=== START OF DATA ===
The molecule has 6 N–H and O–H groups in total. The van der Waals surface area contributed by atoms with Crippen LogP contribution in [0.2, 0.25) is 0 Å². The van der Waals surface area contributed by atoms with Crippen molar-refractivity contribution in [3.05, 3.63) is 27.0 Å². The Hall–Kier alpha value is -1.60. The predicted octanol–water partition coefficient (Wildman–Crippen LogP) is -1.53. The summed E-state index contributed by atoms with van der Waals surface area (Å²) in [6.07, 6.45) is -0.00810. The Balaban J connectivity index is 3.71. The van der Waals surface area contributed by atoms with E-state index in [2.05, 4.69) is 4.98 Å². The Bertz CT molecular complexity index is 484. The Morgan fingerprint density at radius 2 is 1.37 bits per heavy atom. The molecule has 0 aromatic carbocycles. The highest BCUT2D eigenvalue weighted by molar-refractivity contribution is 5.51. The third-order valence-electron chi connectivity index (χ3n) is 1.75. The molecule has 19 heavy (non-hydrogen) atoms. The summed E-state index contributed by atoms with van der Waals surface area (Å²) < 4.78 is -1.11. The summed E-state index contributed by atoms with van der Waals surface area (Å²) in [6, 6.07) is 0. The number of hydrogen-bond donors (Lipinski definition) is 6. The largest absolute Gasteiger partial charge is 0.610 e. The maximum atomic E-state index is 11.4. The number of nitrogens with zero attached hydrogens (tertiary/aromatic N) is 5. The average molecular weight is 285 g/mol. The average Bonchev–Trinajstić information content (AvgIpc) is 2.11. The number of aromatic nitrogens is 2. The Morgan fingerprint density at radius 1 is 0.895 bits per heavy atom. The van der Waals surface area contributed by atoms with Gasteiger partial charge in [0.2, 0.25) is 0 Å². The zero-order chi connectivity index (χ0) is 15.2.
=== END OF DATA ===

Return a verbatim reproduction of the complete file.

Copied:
The molecule has 6 N–H and O–H groups in total. The van der Waals surface area contributed by atoms with Crippen LogP contribution in [0.2, 0.25) is 0 Å². The van der Waals surface area contributed by atoms with Crippen molar-refractivity contribution in [3.05, 3.63) is 27.0 Å². The Hall–Kier alpha value is -1.60. The predicted octanol–water partition coefficient (Wildman–Crippen LogP) is -1.53. The summed E-state index contributed by atoms with van der Waals surface area (Å²) in [6.07, 6.45) is -0.00810. The Balaban J connectivity index is 3.71. The van der Waals surface area contributed by atoms with E-state index in [2.05, 4.69) is 4.98 Å². The Bertz CT molecular complexity index is 484. The Morgan fingerprint density at radius 2 is 1.37 bits per heavy atom. The molecule has 0 aromatic carbocycles. The highest BCUT2D eigenvalue weighted by molar-refractivity contribution is 5.51. The third-order valence-electron chi connectivity index (χ3n) is 1.75. The molecule has 19 heavy (non-hydrogen) atoms. The summed E-state index contributed by atoms with van der Waals surface area (Å²) < 4.78 is -1.11. The summed E-state index contributed by atoms with van der Waals surface area (Å²) in [6, 6.07) is 0. The number of hydrogen-bond donors (Lipinski definition) is 6. The largest absolute Gasteiger partial charge is 0.610 e. The maximum atomic E-state index is 11.4. The number of nitrogens with zero attached hydrogens (tertiary/aromatic N) is 5. The average molecular weight is 285 g/mol. The average Bonchev–Trinajstić information content (AvgIpc) is 2.11. The number of aromatic nitrogens is 2. The Morgan fingerprint density at radius 1 is 0.895 bits per heavy atom. The van der Waals surface area contributed by atoms with Gasteiger partial charge in [0.2, 0.25) is 0 Å². The zero-order chi connectivity index (χ0) is 15.2.